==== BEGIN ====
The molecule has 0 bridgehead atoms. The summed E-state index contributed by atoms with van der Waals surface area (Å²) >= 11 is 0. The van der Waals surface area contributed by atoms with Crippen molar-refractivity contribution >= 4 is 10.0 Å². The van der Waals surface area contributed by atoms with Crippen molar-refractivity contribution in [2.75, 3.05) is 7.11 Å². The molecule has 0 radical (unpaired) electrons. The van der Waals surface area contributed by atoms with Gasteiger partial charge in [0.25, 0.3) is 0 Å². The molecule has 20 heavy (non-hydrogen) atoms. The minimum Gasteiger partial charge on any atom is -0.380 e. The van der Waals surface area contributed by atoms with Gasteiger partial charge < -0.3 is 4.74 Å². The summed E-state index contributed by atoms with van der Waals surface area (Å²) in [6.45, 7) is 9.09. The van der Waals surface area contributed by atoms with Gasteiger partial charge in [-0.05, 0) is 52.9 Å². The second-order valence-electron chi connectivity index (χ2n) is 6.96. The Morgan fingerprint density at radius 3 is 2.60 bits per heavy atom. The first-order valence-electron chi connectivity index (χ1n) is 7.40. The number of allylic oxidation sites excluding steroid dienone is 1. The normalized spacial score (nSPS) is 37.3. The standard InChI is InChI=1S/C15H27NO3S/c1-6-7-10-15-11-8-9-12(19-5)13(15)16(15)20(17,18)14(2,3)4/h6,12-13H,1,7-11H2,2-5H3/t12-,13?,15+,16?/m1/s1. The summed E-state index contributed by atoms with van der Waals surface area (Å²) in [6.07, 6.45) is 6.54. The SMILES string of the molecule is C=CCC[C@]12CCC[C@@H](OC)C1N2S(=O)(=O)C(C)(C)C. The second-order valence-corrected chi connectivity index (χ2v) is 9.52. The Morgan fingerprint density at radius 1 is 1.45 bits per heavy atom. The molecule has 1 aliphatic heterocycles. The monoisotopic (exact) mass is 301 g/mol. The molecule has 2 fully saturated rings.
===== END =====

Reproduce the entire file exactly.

The molecule has 0 bridgehead atoms. The summed E-state index contributed by atoms with van der Waals surface area (Å²) >= 11 is 0. The van der Waals surface area contributed by atoms with Crippen molar-refractivity contribution >= 4 is 10.0 Å². The van der Waals surface area contributed by atoms with Crippen molar-refractivity contribution in [2.75, 3.05) is 7.11 Å². The molecule has 0 radical (unpaired) electrons. The van der Waals surface area contributed by atoms with Gasteiger partial charge in [0.25, 0.3) is 0 Å². The molecule has 20 heavy (non-hydrogen) atoms. The minimum Gasteiger partial charge on any atom is -0.380 e. The van der Waals surface area contributed by atoms with Gasteiger partial charge < -0.3 is 4.74 Å². The summed E-state index contributed by atoms with van der Waals surface area (Å²) in [6.45, 7) is 9.09. The van der Waals surface area contributed by atoms with Gasteiger partial charge in [-0.05, 0) is 52.9 Å². The second-order valence-electron chi connectivity index (χ2n) is 6.96. The Morgan fingerprint density at radius 3 is 2.60 bits per heavy atom. The first-order valence-electron chi connectivity index (χ1n) is 7.40. The number of allylic oxidation sites excluding steroid dienone is 1. The normalized spacial score (nSPS) is 37.3. The standard InChI is InChI=1S/C15H27NO3S/c1-6-7-10-15-11-8-9-12(19-5)13(15)16(15)20(17,18)14(2,3)4/h6,12-13H,1,7-11H2,2-5H3/t12-,13?,15+,16?/m1/s1. The summed E-state index contributed by atoms with van der Waals surface area (Å²) in [6.07, 6.45) is 6.54. The SMILES string of the molecule is C=CCC[C@]12CCC[C@@H](OC)C1N2S(=O)(=O)C(C)(C)C. The second-order valence-corrected chi connectivity index (χ2v) is 9.52. The Morgan fingerprint density at radius 1 is 1.45 bits per heavy atom. The molecule has 1 aliphatic heterocycles. The monoisotopic (exact) mass is 301 g/mol. The molecule has 2 fully saturated rings.